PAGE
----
Skip to main content
Hands sift through compost ready for use


The basic rule for backyard composting: You can compost anything that was once alive... with caveats!

Greens and Browns

Backyard composting is primarily a biological process. So, you must feed your microorganisms to keep them happy. Microbes need both carbon (C) and nitrogen (N) food sources to function. All organic materials contain both C and N. The amount of carbon and nitrogen within a material is used to determine the carbon-to-nitrogen ratio (C:N). Finding a mix of greens and browns that is in balance can be important, with the optimum C:N for rapid composting about 30:1.

Materials with a favorable C:N offer the decomposer microorganisms a "complete meal".

"Greens" - Nitrogen Source

Materials that are a good source of nitrogen are called "greens." They generally have a C:N less than 30:1, are high in moisture, and decompose quickly. Examples of "greens" include manure, inorganic fertilizer, vegetable kitchen scraps, green leaves, and grass clippings. Not all "greens" are green in color. For example, coffee grounds are considered "greens" because they are high in nitrogen.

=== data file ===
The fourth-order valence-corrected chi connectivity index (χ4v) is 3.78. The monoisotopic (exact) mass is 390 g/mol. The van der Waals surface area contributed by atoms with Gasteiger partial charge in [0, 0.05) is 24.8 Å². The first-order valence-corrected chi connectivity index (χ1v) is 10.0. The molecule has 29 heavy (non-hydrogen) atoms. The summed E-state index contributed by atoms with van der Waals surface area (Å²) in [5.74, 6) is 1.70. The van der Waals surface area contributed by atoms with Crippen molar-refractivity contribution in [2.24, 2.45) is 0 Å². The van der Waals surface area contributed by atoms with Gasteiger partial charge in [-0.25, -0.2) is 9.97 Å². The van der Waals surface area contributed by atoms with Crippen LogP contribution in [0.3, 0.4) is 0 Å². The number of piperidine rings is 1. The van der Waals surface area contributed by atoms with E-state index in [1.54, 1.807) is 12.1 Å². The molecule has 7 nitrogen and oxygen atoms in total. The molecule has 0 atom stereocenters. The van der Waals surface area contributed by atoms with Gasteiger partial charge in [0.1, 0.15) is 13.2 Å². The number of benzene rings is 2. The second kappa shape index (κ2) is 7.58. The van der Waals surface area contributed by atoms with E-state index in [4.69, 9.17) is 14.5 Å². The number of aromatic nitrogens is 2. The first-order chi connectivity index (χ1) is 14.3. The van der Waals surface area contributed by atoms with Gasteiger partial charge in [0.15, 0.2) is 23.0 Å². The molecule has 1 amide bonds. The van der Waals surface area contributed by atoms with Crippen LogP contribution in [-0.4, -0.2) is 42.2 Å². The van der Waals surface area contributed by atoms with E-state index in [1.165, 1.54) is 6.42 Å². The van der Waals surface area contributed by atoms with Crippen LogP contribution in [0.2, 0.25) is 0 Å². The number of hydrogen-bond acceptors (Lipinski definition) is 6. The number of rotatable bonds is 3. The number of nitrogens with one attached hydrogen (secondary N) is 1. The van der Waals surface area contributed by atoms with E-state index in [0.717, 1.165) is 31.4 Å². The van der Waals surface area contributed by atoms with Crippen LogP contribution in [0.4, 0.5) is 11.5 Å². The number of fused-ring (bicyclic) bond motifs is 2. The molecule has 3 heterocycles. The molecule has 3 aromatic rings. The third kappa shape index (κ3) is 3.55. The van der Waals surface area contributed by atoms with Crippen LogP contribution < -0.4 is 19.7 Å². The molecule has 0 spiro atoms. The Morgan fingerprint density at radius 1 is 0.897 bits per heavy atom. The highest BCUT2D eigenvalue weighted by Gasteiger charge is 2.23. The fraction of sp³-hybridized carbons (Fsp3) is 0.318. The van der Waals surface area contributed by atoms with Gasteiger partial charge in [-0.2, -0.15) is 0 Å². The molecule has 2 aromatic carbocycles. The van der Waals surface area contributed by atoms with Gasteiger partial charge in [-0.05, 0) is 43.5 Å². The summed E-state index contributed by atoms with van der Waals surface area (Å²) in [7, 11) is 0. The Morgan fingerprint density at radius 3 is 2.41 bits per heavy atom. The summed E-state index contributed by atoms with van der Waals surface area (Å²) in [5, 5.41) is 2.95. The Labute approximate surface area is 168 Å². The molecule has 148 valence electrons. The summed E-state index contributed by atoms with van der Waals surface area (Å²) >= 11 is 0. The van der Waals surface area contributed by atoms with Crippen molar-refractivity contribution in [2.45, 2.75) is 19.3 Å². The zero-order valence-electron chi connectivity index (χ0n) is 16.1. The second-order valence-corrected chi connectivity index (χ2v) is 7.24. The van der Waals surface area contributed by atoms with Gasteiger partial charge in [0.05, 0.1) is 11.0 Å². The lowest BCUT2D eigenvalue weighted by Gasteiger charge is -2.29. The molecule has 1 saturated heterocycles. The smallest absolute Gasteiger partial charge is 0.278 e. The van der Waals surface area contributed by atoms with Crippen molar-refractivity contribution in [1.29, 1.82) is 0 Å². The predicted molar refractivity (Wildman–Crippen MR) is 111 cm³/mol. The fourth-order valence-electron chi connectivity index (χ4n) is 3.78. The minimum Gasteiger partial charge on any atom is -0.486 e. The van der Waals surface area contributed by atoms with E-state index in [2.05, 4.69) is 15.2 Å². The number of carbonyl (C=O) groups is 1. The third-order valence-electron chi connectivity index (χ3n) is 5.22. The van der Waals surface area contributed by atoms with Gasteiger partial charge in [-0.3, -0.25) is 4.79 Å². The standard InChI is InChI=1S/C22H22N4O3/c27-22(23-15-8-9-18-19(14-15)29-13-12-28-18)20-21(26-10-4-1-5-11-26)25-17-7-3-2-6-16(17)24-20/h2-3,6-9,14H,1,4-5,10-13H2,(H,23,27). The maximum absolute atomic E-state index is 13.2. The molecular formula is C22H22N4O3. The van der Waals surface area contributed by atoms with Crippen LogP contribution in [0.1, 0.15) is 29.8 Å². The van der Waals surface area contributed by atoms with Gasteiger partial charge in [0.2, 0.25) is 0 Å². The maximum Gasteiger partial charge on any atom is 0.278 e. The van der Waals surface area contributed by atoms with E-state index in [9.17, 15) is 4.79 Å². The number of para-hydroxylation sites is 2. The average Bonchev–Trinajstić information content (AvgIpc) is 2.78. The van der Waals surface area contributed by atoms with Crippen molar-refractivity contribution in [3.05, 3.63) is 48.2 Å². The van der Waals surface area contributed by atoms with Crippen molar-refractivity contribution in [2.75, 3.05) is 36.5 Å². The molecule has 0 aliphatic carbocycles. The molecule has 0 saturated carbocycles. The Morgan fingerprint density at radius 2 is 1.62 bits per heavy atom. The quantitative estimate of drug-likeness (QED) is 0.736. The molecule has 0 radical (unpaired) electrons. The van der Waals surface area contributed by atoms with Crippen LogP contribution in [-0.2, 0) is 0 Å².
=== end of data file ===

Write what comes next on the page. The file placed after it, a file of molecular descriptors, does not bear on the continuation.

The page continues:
"Browns" - Carbon Source

Materials high in carbon relative to nitrogen (i.e., C:N greater than 30:1), are called "browns." They generally are dry, decompose slowly, and, yes, are brownish or darker in color. Examples of "browns" include: straw, leaves, chipped branches and tree trimmings, paper, and sawdust. Browns decompose at low temperatures unless combined with a source of nitrogen.

And then, The Caveats.

If there is a specific material that you are wondering about, visit our "Can I compost it?" page. Some people are concerned about problem materials, such as possible residues from pesticides, herbicides, weeds, and/or plant diseases. The most conservative response to these concerns is to avoid adding these materials to the composting system. However, many people who compost at home use their own judgment about what materials can be added to the compost system.